This year, I have traveled around the world, attending forums and visiting workplaces in Portugal, Prague, Japan, and the United States among others. Now, at home in Berlin, I’ve had an opportunity to reflect on the past few months’ worth of insights from those activities and events. In doing so, I’ve become aware that I may have a bit of an optimism bias, thanks to my role and focus area.
According to a Time magazine article called The Optimism Bias, “To make progress, we need to be able to imagine alternative realities — better ones — and we need to believe that we can achieve them.” I think this “optimism” helps to motivate us to pursue our goals, work longer hours, etc. But I’d like to say that it’s more than that. I believe we are making very real progress.
When we support diversity and inclusion, not just because it’s the right thing to do, but also because it favorably impacts the bottom line, we have progressed from a vision to a very real, practical and sustainable solution.
The case for hope
As SAP’s Chief Diversity and Inclusion Officer, I am fortunate to meet with many amazing women and men who advocate for women, underrepresented minorities, different-abled people, human rights and equality. These people are helping others understand the very real value of a diverse and inclusive workforce, tapping into the increased innovation driven by multiple perspectives that makes our world better. SAP is being recognized for its accomplishments and is winning awards for significant achievements.
Here’s a quick look at our journey over the last few months:
SAP China won the “2017 Best Employer for Women” Award in March at the Her Village International Forum in Beijing. Hosted by Ms. Yang Lan, the event theme was “Leading Innovation in a Time of Change,” which strongly mirrored SAP’s Cloud and Innovation focus in 2017. Mark Gibbs, President of SAP Greater China, showcased SAP’s Diversity and Inclusion strategy and initiatives, discussing how SAP is driving a business beyond bias.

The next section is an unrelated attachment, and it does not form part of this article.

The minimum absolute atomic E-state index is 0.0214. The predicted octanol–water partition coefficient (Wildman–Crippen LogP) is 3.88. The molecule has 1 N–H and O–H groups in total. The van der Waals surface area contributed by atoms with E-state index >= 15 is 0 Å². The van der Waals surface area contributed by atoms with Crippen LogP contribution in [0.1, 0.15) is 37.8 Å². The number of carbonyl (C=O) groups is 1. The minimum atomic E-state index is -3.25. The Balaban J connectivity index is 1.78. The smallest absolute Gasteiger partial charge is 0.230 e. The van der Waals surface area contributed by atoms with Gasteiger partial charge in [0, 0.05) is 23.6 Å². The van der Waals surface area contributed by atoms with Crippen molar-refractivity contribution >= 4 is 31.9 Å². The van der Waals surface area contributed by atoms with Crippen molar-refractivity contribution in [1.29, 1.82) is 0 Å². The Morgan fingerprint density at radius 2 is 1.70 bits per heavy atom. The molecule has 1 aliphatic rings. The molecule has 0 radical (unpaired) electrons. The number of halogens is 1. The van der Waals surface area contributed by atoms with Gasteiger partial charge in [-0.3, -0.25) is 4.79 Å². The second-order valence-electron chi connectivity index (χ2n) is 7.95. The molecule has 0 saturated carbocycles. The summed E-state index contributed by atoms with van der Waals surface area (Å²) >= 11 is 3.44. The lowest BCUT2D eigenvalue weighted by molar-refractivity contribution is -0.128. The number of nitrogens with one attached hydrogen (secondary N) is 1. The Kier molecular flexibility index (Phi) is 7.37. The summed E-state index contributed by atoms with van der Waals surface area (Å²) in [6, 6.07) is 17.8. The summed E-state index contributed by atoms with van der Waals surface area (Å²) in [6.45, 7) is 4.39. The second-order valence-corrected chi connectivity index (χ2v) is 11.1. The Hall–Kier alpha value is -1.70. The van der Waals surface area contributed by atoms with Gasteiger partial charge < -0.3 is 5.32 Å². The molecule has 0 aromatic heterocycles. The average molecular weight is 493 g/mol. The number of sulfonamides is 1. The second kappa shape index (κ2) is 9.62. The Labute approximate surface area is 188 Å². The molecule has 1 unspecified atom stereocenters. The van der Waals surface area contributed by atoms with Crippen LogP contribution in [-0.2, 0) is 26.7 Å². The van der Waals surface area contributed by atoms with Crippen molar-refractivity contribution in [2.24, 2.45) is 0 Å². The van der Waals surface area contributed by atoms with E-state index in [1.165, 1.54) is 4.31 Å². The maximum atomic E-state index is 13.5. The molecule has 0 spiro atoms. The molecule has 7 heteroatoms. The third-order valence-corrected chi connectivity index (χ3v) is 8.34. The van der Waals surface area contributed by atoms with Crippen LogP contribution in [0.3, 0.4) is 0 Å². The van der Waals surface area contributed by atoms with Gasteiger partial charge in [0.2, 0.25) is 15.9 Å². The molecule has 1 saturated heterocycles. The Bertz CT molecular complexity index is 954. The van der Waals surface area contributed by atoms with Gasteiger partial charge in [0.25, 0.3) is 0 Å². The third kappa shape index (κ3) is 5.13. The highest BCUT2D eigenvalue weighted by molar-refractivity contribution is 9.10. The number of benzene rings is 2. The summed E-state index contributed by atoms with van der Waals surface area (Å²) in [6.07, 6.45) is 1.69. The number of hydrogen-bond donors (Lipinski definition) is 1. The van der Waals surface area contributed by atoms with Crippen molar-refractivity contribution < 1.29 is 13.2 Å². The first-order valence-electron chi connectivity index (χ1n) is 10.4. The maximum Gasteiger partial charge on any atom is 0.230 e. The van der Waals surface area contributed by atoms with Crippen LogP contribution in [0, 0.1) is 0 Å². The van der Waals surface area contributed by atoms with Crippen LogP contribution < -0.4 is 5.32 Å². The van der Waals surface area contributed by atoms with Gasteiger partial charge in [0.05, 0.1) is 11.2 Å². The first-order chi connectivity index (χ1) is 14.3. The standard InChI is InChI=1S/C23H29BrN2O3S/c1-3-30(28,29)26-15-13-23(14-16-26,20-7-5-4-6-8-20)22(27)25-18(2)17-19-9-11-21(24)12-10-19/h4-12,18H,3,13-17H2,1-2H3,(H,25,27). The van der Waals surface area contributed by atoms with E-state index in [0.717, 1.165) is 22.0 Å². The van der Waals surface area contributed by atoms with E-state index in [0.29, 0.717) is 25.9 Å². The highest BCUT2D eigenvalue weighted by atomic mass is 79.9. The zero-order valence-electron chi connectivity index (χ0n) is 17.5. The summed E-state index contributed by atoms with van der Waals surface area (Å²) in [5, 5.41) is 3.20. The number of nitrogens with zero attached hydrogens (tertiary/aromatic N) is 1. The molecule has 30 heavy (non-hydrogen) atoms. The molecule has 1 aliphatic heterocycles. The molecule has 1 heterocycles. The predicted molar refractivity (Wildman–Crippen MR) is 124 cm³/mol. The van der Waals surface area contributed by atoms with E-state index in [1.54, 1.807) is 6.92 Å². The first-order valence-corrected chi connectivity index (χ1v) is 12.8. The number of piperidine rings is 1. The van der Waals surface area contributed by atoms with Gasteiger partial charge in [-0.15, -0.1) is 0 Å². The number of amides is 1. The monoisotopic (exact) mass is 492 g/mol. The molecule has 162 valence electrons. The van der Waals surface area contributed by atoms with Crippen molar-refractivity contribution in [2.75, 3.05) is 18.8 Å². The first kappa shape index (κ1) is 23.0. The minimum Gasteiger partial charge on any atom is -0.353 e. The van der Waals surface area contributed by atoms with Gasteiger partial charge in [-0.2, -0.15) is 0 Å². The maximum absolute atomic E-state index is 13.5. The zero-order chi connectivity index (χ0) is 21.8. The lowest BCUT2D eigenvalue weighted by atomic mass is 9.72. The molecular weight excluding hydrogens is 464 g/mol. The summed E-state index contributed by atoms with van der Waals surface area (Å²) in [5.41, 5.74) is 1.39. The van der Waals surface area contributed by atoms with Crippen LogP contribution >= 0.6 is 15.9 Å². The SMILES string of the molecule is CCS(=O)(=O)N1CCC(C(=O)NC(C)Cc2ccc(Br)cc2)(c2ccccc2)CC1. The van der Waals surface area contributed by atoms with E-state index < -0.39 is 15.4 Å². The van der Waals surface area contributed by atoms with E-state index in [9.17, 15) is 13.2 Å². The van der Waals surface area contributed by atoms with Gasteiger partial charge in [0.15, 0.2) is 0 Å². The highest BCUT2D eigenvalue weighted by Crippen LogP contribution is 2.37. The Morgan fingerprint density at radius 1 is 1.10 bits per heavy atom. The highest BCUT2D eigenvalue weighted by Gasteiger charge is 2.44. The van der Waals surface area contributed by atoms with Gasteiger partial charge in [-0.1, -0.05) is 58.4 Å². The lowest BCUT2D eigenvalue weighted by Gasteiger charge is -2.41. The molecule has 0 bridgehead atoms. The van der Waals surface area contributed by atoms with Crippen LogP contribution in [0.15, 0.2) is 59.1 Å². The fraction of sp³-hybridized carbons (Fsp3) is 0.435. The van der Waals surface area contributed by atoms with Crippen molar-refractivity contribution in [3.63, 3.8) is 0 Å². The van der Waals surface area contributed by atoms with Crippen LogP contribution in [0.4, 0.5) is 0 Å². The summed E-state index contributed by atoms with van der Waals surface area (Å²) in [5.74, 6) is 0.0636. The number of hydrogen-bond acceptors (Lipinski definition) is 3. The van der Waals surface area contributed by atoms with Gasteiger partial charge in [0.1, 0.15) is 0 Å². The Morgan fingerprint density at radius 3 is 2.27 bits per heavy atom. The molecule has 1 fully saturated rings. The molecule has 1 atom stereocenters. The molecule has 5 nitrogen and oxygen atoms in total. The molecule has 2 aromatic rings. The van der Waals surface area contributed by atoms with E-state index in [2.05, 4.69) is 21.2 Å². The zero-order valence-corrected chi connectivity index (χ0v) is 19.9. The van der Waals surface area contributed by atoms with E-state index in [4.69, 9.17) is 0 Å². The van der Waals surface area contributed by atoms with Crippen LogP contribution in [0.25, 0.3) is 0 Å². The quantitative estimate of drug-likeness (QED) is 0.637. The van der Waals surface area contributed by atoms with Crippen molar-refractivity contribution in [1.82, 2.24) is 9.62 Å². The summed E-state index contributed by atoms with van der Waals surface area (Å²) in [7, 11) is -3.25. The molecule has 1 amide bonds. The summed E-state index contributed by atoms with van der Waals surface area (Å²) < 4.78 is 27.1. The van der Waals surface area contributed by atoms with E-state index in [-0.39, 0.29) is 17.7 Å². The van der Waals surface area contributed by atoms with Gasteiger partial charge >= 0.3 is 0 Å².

Diversity matters: In addition to the award, SAP gained huge brand exposure – in the first 48 hours alone, five million people watched online, and there were 400 million page views, with extensive online and social media reporting.
On the first day of SAPPHIRE, Bill McDermott reflected on the many accomplishments of SAP’s own diversity and inclusion initiatives. He noted that SAP was the first multinational technology corporation to receive the Economic Dividends for Gender Equality (EDGE) certificate, recognizing SAP’s global commitments and actions in achieving and sustaining gender diversity and equality in the workplace. He also highlighted SAP’s Autism at Work program, and emphasized the need for all of us to have empathy for others – a key element of inclusion.
The buoyancy of change
Overall, for me, it has been terrific to hear these topics being discussed as critical components of a healthy and successful business, as opposed to a “nice to have” element. To see the conversation shift away from merely an HR discussion to a business imperative reflects the progress and commitment we have made toward creating the right environment and sustaining the right mindset. I am truly honored and proud to be among the optimists involved in helping these programs grow from seeds of ideas to where they are today.
This post was originally published by Anka on LinkedIn, and was republished with permission.